Synera- Oxygen-activated patch turns up the heat on pain
Pharmacologic class:Topical anesthetic
Active ingredients:Lidocaine 70 mg, tetracaine 70 mg; topical patch.
Indication:Local dermal analgesia for superficial venous access and superficial dermatologic procedures (e.g., excision, electrodesiccation, shave biopsy of skin lesions).
Pharmacology:Synera is a topical patch that contains a eutectic mixture of lidocaine, an amide-type local anesthetic, and tetracaine, an ester-type local anesthetic. Both of these agents block sodium ion channels required for the initiation and conduction of neuronal impulses, resulting in local anesthesia.
The Synera patch contains an integrated, oxygen-activated heating component that is intended to enhance the delivery of the local anesthetic. It begins to heat once the patch is removed from the pouch and is exposed to oxygen in the air.
Clinical trials:Three placebo-controlled studies in adults and geriatric subjects evaluated the degree of dermal analgesia upon venipuncture following a 20-minute treatment with Synera or a placebo patch. In all three studies, less pain was reported following Synera treatment compared with placebo.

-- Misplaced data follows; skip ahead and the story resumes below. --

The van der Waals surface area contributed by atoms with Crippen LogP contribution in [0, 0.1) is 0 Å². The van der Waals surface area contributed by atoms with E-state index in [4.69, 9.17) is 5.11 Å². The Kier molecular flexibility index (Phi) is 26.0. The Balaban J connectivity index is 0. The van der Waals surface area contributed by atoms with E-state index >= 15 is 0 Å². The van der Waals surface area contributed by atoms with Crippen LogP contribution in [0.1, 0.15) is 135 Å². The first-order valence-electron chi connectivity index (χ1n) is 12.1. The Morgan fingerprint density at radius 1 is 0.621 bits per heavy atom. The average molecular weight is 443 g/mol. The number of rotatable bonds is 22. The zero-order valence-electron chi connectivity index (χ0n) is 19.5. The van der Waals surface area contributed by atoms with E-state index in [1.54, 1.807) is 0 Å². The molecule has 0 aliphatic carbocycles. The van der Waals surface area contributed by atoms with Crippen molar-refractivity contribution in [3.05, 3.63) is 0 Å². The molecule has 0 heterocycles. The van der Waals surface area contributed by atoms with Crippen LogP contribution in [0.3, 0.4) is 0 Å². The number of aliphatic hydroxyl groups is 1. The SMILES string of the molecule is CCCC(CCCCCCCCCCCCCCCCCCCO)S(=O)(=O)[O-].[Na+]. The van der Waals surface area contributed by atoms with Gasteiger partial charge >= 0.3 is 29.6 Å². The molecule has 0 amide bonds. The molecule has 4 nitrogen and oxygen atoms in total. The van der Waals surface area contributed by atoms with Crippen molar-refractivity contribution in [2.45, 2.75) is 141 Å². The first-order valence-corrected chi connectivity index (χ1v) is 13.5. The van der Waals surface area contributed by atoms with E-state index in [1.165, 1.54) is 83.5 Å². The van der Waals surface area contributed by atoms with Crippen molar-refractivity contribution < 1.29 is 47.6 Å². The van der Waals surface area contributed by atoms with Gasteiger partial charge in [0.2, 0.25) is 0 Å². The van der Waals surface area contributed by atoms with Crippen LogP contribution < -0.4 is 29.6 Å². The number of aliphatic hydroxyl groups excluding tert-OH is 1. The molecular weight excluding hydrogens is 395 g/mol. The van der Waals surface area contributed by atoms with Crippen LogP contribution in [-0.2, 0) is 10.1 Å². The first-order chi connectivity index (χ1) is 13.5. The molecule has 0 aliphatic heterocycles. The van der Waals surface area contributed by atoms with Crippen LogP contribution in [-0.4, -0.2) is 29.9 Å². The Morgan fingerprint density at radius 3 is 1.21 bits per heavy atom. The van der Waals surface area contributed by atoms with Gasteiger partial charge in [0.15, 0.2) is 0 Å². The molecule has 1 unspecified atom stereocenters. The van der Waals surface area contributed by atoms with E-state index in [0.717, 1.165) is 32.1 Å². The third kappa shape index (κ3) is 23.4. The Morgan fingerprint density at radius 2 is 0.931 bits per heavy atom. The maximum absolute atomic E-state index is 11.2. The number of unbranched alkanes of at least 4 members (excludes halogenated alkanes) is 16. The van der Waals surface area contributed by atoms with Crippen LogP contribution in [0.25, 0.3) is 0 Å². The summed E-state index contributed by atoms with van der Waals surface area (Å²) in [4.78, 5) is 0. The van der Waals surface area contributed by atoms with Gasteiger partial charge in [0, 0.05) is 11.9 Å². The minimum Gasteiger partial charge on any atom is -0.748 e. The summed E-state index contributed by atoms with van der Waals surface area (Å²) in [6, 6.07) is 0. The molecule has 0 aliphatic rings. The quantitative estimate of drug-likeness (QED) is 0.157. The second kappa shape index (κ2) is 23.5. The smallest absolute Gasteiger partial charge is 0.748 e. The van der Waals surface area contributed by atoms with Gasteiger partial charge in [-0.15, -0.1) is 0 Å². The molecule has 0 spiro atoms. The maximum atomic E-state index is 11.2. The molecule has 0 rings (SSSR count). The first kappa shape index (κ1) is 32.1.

In a placebo-controlled study, 61 pediatric subjects (stratified by age group: 3-6 years and 7-17 years) received either Synera or placebo 20 minutes prior to venipuncture or IV cannulation in the antecubital fossa or dorsum of the hand. Children in the younger group reported less pain with Synera than with placebo. Pain scores in the older children treated with Synera were not statistically significantly different from pain scores in those treated with placebo.
In another study, subjects received either Synera without heating element or intact, heated Synera prior to venipuncture. Less pain was reported with the heated Synera compared with the non-heated patch. The efficacy of Synera was also evaluated in adults who received Synera or placebo for 30 minutes prior to a superficial dermatologic procedure. Less pain was reported following Synera treatment compared with placebo. This effect was also seen in children 3-6 years old; how-ever, there was no difference between treatments observed in children 7-17 years of age.